Africa. He said, ``Each time someone,'' and I quote, ``stands up for an 
ideal or acts to improve the lot of others or strikes out against 
injustice, he sends forth a tiny ripple of hope, and crossing each other 
from a million different centers of energy and daring, those ripples 
build a current which can sweep down the mightiest walls.''
    To those we honor today, thank you for your courage and your daring. 
To paraphrase Robert Frost, you took the road less traveled. And it has 
made all the difference. I ask that each of you stay on the road to 
public service and voluntarism, because you can continue to make a 
difference.
    Here in Washington we are working as hard as we know how to move 
this country in the right direction and to pull the American people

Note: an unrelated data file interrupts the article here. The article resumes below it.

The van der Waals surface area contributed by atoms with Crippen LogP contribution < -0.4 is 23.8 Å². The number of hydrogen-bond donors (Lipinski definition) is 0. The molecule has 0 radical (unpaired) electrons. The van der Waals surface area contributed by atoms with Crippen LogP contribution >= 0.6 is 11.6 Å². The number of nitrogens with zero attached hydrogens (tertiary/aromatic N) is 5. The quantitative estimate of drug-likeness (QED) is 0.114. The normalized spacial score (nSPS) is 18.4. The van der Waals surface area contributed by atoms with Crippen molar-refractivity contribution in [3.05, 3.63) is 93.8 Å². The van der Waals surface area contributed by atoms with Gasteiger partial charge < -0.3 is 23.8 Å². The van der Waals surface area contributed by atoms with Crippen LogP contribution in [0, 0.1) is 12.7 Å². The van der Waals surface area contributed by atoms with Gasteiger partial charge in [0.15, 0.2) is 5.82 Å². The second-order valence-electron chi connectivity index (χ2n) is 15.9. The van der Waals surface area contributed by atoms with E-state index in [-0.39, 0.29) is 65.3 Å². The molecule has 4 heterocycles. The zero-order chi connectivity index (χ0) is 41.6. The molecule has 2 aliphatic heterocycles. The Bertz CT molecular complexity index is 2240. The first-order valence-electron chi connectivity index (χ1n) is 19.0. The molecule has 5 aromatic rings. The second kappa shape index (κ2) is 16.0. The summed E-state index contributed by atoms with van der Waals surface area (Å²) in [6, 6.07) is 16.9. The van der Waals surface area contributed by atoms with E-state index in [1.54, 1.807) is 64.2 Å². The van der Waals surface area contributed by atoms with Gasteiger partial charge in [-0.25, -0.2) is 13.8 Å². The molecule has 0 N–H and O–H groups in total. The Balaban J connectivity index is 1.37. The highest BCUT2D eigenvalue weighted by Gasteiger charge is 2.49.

together, to reach across the many divides that separate us from one 
another so that once again we can become one people and one community 
burning with a common desire to move into the next century still the 
greatest nation on Earth, still the greatest hope for children here at 
home and around the world.
    Eli Segal, the Director of our national service program, and my good 
friend Edward

[[Page 894]]

James Olmos, in their different ways exemplify that ideal. I thank them 
for being here today and for leading this endeavor. I thank all of you 
for what you have done. And I ask that today we rededicate ourselves to 
the principle that the Government cannot solve all the problems in 
America and that in the end, the Government is just another organization 
of the rest of us. And we have to do it in whatever way we can wherever 
we live.
    Thank you very much.

Note: The President spoke at 4:35 p.m. in the Rose Garden at the White 
House. This item was not received in time for publication in the 
appropriate issue.


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[Weekly Compilation of Presidential Documents]
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[Page 894]
 
Monday, May 2, 1994
 
Volume 30--Number 17
Pages 893-939
 
Week Ending Friday, April 29, 1994
 
Statement on the South African Elections

April 22, 1994

    The world is elated at the prospect of these elections. They are the